By virtually any metric, the United States Senate is one of the most undemocratic legislative bodies in the advanced capitalist world. Given the geographic distribution of America’s population, the majority living in nine states wields a mere eighteen votes to the minority’s eighty-two: a balance of forces so disproportionate, most citizens of other countries would probably find it incomprehensible. In no other country could a jurisdiction the size of California (home to nearly 40 million people) possess the same legislative clout as Wyoming (home to less than 600,000). The Senate, in fact, is not so much undemocratic as it is antidemocratic — its design acting as a check on majority rule by default.
All of this would remain the case without the chamber’s current filibuster rules in place: rules so absurdly obstructive that senators representing as little as 11 percent of the US population cannot only defeat any bill but prevent it from coming to the floor. Not without justification, this fact in particular is currently in the minds of many rank-and-file liberals and activists hoping to force Democratic leaders to actually approve the popular legislation for which some have voiced nominal support: the transformative PRO Act, health care reform, a $15 minimum wage, and democratic countermeasures to the state-level Republican assault on voting rights, to name just a few. On Friday, the Senate voted 54-35 in favor of establishing a commission to investigate the events of January 6 — an effort supported by many liberals and one destined to fail thanks to the legislature’s arcane sixty-vote requirement.
In short, the current debate surrounding the filibuster has assumed the familiar partisan character that inflects most debates in American politics. Strip away the partisan dimension, however, and the issue at hand is about as rudimentary as they come: whether elected representatives who represent a majority of Americans are empowered to make laws without the constraints imposed by an impossibly high threshold specifically designed to prevent them from doing so.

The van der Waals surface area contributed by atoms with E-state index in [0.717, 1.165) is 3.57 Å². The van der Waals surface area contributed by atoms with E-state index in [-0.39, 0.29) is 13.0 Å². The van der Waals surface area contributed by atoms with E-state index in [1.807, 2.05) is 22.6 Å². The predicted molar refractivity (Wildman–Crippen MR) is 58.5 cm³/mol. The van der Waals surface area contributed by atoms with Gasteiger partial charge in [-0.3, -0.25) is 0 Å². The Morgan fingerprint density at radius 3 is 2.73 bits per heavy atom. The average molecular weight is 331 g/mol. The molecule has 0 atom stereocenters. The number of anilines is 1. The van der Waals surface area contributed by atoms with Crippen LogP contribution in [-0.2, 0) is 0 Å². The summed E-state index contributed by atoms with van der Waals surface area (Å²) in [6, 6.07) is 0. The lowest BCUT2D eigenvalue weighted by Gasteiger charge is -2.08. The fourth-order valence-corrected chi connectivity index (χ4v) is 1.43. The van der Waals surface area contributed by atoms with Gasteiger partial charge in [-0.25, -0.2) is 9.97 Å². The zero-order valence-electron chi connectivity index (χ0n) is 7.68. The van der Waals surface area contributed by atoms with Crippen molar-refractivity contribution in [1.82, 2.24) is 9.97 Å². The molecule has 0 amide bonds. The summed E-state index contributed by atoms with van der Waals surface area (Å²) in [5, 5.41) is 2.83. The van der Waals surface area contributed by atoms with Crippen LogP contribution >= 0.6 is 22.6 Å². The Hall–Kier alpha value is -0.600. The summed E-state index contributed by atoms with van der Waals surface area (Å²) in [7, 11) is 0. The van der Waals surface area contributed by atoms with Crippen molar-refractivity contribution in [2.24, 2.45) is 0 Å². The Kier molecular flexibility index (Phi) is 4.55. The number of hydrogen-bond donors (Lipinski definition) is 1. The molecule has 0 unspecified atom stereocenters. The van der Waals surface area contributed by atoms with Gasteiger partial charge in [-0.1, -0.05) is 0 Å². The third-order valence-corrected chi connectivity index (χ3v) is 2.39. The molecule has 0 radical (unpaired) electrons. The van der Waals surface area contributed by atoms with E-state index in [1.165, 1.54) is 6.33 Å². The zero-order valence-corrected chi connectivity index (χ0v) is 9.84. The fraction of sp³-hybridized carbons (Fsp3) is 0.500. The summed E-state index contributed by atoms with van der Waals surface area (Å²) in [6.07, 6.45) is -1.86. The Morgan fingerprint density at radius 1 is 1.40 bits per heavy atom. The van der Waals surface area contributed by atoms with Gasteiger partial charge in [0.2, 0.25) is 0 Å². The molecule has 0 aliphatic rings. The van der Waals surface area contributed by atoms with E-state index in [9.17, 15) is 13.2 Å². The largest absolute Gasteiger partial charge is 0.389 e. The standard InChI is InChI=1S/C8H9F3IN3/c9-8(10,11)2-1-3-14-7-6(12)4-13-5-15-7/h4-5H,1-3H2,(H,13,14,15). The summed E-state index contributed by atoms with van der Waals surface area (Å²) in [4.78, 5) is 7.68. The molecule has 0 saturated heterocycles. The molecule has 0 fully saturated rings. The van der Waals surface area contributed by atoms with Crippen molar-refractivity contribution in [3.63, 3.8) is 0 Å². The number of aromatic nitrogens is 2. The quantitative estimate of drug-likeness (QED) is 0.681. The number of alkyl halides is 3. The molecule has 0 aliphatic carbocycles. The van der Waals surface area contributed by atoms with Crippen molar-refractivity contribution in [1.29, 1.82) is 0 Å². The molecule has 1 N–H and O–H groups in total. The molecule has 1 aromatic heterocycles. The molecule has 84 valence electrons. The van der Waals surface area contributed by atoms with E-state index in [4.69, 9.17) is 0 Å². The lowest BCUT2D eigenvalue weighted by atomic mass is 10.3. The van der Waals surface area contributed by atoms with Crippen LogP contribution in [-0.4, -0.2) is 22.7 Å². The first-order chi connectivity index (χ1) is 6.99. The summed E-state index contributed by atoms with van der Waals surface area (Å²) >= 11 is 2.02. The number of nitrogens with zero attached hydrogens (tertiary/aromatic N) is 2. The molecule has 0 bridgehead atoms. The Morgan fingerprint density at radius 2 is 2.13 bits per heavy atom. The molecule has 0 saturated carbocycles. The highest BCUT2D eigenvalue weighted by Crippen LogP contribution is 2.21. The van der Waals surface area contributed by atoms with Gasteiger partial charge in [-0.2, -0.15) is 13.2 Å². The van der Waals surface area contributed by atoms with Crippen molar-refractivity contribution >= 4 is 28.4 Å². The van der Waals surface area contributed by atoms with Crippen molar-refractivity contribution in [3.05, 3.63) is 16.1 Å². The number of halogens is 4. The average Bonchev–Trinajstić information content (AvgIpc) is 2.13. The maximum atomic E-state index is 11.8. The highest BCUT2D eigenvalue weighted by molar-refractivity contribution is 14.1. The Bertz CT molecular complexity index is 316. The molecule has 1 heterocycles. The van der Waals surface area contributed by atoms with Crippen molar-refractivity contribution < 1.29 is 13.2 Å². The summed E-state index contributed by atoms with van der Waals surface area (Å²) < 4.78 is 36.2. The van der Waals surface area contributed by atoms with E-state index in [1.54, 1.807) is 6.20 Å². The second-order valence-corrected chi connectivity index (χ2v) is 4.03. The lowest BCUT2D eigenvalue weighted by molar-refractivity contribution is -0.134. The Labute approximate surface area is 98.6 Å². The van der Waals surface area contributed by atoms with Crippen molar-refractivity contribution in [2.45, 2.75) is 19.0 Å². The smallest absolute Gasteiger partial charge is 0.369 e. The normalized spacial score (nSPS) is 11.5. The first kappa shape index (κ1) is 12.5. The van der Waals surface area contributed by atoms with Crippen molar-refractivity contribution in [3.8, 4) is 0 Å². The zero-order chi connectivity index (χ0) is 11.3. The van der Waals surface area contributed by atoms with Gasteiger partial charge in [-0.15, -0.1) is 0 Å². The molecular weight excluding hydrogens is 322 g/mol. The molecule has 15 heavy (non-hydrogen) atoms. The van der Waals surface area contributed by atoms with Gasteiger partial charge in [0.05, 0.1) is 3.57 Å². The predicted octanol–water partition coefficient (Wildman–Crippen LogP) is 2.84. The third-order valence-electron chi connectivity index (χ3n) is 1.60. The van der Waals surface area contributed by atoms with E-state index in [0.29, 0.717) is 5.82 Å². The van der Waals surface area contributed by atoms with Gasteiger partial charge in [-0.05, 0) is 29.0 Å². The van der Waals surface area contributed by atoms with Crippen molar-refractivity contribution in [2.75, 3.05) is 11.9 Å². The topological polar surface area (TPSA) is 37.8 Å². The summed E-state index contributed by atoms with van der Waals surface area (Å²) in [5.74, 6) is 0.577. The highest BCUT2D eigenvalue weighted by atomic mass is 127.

It’s as much an imminent question as an abstract or long-term one given the related battle over voting rights and the concerted effort by state-level Republicans to restrict them with bills that can be passed by a simple majority. As journalist Ari Berman points out, the legislation required to prevent voter suppression (in this case, the John Lewis Voting Rights and For the People acts) faces a much steeper climb thanks to the filibuster and its artificially imposed sixty-vote threshold. (In a morbid irony, the act of safeguarding basic democratic rights can be swatted down by a minority while the act of suffocating them in the interests of minority rule requires a majority of only 50+1.)
Elsewhere on Friday, Senate majority leader Chuck Schumer announced his intention to bring the For the People Act to the floor at the end of June. If passed, the legislation would, among other things, establish automatic national voter registration, expanded mail-in voting, and independent redistricting commissions. All are incredibly popular and commonsensical measures: so much so that their right-wing opponents have reportedly been struggling to devise any message to convince even self-identified conservatives otherwise. All are also destined to fail if the arbitrary convention currently strangling Senate business is maintained.
The lesson in all of this is that ending the filibuster is not fundamentally, or not only, about passing a particular legislative agenda before the 2022 midterms. It’s about whether the most basic democratic commitments can prevail over a concerted effort to roll back voting rights and enshrine institutionalized anti-democracy in perpetuity.